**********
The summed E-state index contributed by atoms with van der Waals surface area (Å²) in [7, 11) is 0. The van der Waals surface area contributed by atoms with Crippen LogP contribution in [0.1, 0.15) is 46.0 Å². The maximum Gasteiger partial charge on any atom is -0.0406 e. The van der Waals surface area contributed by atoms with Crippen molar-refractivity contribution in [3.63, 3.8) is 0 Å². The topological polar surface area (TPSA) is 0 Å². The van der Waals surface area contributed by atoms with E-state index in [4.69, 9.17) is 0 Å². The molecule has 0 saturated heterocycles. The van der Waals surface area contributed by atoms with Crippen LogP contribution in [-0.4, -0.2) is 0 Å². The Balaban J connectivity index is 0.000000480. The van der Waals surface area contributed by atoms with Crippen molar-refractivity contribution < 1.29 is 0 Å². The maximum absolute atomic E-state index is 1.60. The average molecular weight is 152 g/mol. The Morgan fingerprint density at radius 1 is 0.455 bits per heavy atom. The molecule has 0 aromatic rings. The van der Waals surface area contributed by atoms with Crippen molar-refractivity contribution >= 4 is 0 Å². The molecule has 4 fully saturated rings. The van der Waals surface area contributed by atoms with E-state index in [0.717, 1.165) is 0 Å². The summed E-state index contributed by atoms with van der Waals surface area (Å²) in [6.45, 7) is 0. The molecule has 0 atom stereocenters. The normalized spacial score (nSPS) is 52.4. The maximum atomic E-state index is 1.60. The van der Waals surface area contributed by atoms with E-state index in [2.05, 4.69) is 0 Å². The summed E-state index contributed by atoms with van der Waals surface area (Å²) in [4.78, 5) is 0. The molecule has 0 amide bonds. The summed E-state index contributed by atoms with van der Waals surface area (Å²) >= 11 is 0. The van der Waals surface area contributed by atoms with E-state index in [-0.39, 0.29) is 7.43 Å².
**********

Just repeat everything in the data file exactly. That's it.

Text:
The summed E-state index contributed by atoms with van der Waals surface area (Å²) in [7, 11) is 0. The van der Waals surface area contributed by atoms with Crippen LogP contribution in [0.1, 0.15) is 46.0 Å². The maximum Gasteiger partial charge on any atom is -0.0406 e. The van der Waals surface area contributed by atoms with Crippen molar-refractivity contribution in [3.63, 3.8) is 0 Å². The topological polar surface area (TPSA) is 0 Å². The van der Waals surface area contributed by atoms with E-state index in [4.69, 9.17) is 0 Å². The molecule has 0 saturated heterocycles. The van der Waals surface area contributed by atoms with Crippen LogP contribution in [-0.4, -0.2) is 0 Å². The Balaban J connectivity index is 0.000000480. The van der Waals surface area contributed by atoms with Crippen molar-refractivity contribution < 1.29 is 0 Å². The maximum absolute atomic E-state index is 1.60. The average molecular weight is 152 g/mol. The Morgan fingerprint density at radius 1 is 0.455 bits per heavy atom. The molecule has 0 aromatic rings. The van der Waals surface area contributed by atoms with Crippen molar-refractivity contribution >= 4 is 0 Å². The molecule has 4 fully saturated rings. The van der Waals surface area contributed by atoms with E-state index in [0.717, 1.165) is 0 Å². The summed E-state index contributed by atoms with van der Waals surface area (Å²) in [6.45, 7) is 0. The molecule has 0 atom stereocenters. The normalized spacial score (nSPS) is 52.4. The maximum atomic E-state index is 1.60. The van der Waals surface area contributed by atoms with E-state index in [2.05, 4.69) is 0 Å². The summed E-state index contributed by atoms with van der Waals surface area (Å²) in [4.78, 5) is 0. The molecule has 0 amide bonds. The summed E-state index contributed by atoms with van der Waals surface area (Å²) >= 11 is 0. The van der Waals surface area contributed by atoms with E-state index in [-0.39, 0.29) is 7.43 Å².